I dedicate this delicious cake to all of the hard-working geology teachers, no matter where or how they teach, and invite them to make free use of the above cake photos. Also dedicated in all its rainbow glory to those couples who got handed a double-victory by the Supreme Court this past week. Happy weddings!

Muchos gracias to Shelli, who made this geocake possible.

 

Originally published at Rosetta Stones.

Crowdsourcing Science Books for Kids and Teens

What kind of science books do you get for kids these days? I had a brief gallop through the Kindle store, but I can only guess what books kids really love. I haven’t got kids, I’ve got a cat. She doesn’t care about what’s inside books, she just wants to sleep on them. And it’s been over 30 years since I’ve had direct experience with being a child. This isn’t very helpful when one is trying to come up with a handy list of books for people to buy for kids.

Have you got kids? Have you got nieces, nephews, cousins, honorary versions of same? Are you a teacher or caregiver or otherwise plugged into the part of the universe that includes small people? Awesome! They must have at least one science book they love. Gimme the title!

And what about teenagers? Are there any books out there specifically written for them that’re taking their minds by storm, or are they skipping straight to books marketed toward adults? Are there any science books in particular the teenagers in your experience love?

Hey, are you a teenager? Great! Tell me which books you love best. This will help me gently steer adults away from giving you things that insult your intelligence. Give me some hard data I can wave in the faces of those convinced teenagers don’t do complex, so I can prevent them from stuffing your stocking with stuff that’s more suitable for grade school kids.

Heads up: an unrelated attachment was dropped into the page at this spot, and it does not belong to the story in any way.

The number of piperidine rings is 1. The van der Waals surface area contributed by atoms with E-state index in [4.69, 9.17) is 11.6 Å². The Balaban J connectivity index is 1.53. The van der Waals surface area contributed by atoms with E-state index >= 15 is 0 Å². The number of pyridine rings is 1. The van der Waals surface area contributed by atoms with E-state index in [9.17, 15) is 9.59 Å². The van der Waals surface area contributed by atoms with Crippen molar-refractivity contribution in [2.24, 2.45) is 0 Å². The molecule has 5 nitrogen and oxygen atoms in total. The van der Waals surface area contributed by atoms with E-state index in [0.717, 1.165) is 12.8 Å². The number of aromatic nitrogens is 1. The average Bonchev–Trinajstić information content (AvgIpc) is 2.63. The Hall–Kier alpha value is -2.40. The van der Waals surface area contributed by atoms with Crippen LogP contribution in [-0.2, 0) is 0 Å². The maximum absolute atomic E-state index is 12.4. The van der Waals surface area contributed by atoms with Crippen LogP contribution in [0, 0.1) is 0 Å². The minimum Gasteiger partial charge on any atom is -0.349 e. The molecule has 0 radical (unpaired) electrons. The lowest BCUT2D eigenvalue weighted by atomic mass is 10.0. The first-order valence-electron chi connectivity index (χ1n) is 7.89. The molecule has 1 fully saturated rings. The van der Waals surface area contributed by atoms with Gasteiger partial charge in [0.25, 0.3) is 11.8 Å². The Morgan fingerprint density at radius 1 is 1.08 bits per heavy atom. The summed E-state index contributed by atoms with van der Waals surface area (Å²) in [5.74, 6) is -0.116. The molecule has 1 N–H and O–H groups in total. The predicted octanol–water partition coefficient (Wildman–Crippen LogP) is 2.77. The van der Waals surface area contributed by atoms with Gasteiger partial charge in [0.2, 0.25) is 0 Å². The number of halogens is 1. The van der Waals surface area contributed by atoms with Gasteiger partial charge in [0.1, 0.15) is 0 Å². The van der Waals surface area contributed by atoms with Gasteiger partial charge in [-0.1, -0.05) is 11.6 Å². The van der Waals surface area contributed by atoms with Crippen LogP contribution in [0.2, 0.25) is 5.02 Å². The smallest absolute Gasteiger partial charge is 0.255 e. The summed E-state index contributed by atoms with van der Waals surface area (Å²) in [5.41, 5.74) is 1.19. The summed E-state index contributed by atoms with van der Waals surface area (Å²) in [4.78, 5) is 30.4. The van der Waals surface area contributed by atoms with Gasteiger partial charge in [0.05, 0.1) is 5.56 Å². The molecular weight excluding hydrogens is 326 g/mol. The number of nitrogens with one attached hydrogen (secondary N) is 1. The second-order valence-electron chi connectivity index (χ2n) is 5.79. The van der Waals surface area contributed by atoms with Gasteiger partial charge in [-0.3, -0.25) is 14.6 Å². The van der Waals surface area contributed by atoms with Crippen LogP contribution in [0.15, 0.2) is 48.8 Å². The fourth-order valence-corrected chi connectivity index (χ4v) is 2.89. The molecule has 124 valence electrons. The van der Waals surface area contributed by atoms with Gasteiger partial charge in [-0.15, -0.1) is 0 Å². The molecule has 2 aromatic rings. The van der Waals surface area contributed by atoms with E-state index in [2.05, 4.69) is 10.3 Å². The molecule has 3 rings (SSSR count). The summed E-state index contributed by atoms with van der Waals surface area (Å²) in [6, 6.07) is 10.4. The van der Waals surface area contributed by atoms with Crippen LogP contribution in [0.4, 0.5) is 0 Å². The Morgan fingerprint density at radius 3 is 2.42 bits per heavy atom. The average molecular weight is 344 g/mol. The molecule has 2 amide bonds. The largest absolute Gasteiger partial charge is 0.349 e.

Image shows a cat lying under an Xmas tree with a book tented over it. Caption says, "Next year, I want more books for my book fort."

Dana’s Super-Gargantuan Guide to Science Books Suitable for Gift-Giving

It’s the gifting time o’ year! You’ve got science readers on your list, but you’re not sure what books to get them, right? For those of you who can’t just say heck with it and buy a gift card instead, I’ve got some ideas for ye. Our main focus will be the earth sciences, but I’ve got a variety of other disciplines on tap as well. Settle in with a nice mug or glass o’ something, click your desired category, and see what leaps out at you. If you still can’t decide, go with a gift card and a link to this post.

And feel free to bookmark this page for future reference when the time comes to spend your own gift card. Also feel free to recommend your own favorites for future incarnations of this list.

Image shows a cat resting its chin and paw on a printed page. Caption says, "Multum legendum non multa."

 

Table of Contents

Earth Sciences

Biology, Paleontology and Evolution

Neurology, Physiology and Medicine

Astronomy, Physics, and Chemistry

Earth Sciences

In Search of Ancient Oregon: A Geological and Natural History by Ellen Morris Bishop.

I’m not going to quote from this book, because all of it is quotable. Dr. Ellen Morris Bishop, author and photographer, is a wonderful writer who brings Oregon’s geology to brilliant life. It’s rare to find a PhD scientist who’s also a talented writer who’s also a brilliant photographer, but Dr. Bishop is all three. You hear words like “expertly written” and “lavishly illustrated” tossed about for books that don’t strictly deserve it. This one most decidedly does.

If you’ve ever been even the slightest bit interested in geology, you owe it to yourself to get this book. If you like landscape photography but don’t give two shits about how the pretty rocks came to be there, you owe it to yourself to get this book. If you’re interested in the flora and fauna of long-vanished worlds, you owe it to yourself to get this book. If you want to know some awesome places to visit in Oregon, you owe it to yourself to get this book.

My review here.

For the Rock Record edited by Jill S. Schneiderman and Warren D. Allmon.